Biological internet

What is biological internet?
Biological Internet (Bi-Fi) is a breakthrough biotechnological field that focuses on the ability of an M13 virus to carry messages between cells. In late 2012, the study was conducted at Stanford University by PhD student Monica Ortiz and a bioengineering assistant, Drew Endy, Ph.D. Ortiz and Endy exploited a unique property of the non-lethal M13 virus - its ability to transfer packaged strands of DNA and basic biological information. This can possibly be transferred to the human body as a kind of communication network - hence the term biological internet. The researchers' results were published in the Journal of Biological Engineering on September 7, 2012.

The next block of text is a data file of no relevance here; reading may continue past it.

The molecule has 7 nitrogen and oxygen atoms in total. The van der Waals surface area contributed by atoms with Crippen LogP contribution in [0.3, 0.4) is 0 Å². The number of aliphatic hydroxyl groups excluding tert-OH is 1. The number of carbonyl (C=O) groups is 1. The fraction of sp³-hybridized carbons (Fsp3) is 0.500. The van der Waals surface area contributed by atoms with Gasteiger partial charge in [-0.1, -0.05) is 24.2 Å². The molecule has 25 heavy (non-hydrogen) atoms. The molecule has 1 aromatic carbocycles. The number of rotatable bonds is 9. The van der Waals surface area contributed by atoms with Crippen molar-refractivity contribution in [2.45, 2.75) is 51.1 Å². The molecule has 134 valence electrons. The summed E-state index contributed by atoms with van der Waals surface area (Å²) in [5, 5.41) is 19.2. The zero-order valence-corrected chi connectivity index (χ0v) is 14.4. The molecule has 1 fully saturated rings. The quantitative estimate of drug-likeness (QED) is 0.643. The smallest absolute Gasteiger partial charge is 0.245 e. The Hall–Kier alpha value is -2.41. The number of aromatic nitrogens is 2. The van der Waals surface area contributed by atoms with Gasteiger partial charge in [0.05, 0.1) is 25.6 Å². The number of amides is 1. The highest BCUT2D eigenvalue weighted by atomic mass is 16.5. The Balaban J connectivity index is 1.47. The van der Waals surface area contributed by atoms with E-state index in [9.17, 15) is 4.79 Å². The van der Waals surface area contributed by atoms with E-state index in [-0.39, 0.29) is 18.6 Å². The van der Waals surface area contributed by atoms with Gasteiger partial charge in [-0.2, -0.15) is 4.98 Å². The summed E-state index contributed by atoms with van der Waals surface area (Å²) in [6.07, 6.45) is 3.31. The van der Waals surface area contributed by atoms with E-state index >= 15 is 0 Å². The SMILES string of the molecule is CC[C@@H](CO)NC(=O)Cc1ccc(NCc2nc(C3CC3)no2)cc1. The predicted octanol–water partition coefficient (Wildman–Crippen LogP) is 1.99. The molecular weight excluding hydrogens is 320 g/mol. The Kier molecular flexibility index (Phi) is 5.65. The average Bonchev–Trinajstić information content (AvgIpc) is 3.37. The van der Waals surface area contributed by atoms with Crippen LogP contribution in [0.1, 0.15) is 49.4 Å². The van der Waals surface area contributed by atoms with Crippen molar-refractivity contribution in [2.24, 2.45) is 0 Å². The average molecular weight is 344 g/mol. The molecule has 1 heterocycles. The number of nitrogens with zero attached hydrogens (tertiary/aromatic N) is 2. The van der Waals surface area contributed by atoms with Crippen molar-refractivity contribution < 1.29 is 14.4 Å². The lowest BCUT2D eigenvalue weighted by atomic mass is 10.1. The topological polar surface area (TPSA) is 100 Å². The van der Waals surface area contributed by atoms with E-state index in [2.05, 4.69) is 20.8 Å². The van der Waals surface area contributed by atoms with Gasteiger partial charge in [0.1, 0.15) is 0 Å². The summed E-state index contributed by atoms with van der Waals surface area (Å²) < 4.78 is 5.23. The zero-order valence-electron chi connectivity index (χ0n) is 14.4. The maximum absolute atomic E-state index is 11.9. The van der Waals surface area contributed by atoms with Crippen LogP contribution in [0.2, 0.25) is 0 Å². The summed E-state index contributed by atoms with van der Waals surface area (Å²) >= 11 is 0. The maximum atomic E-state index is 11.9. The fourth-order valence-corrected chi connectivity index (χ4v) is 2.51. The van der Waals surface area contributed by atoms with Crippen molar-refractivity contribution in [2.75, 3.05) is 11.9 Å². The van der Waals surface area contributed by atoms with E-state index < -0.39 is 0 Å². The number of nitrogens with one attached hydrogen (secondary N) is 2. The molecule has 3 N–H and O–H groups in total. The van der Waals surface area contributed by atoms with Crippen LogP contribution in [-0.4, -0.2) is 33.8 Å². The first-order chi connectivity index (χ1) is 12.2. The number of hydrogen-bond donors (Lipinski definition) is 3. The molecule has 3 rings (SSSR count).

The M13 virus is unique in that it is non-lethal and simply imposes itself on the host cell. Thus, the virus does not have any adverse effects. To transfer DNA, the virus simply reproduces within the host cell, wraps strands of DNA in proteins, and sends the packaged strands out to infect other cells. Engineers can manipulate DNA, creating a communication channel for the transfer of information between cells. However, the 'M13' doesn't care what is being transmitted. Hence, Bi-Fi is considered to be a wireless and biological information network. By using DNA as a store of information, researchers can greatly increase the amount of data to be transferred, unlike other known methods such as the use of sugars or chemical signals. The largest strand of DNA packaged by the M13 contains more than 40.

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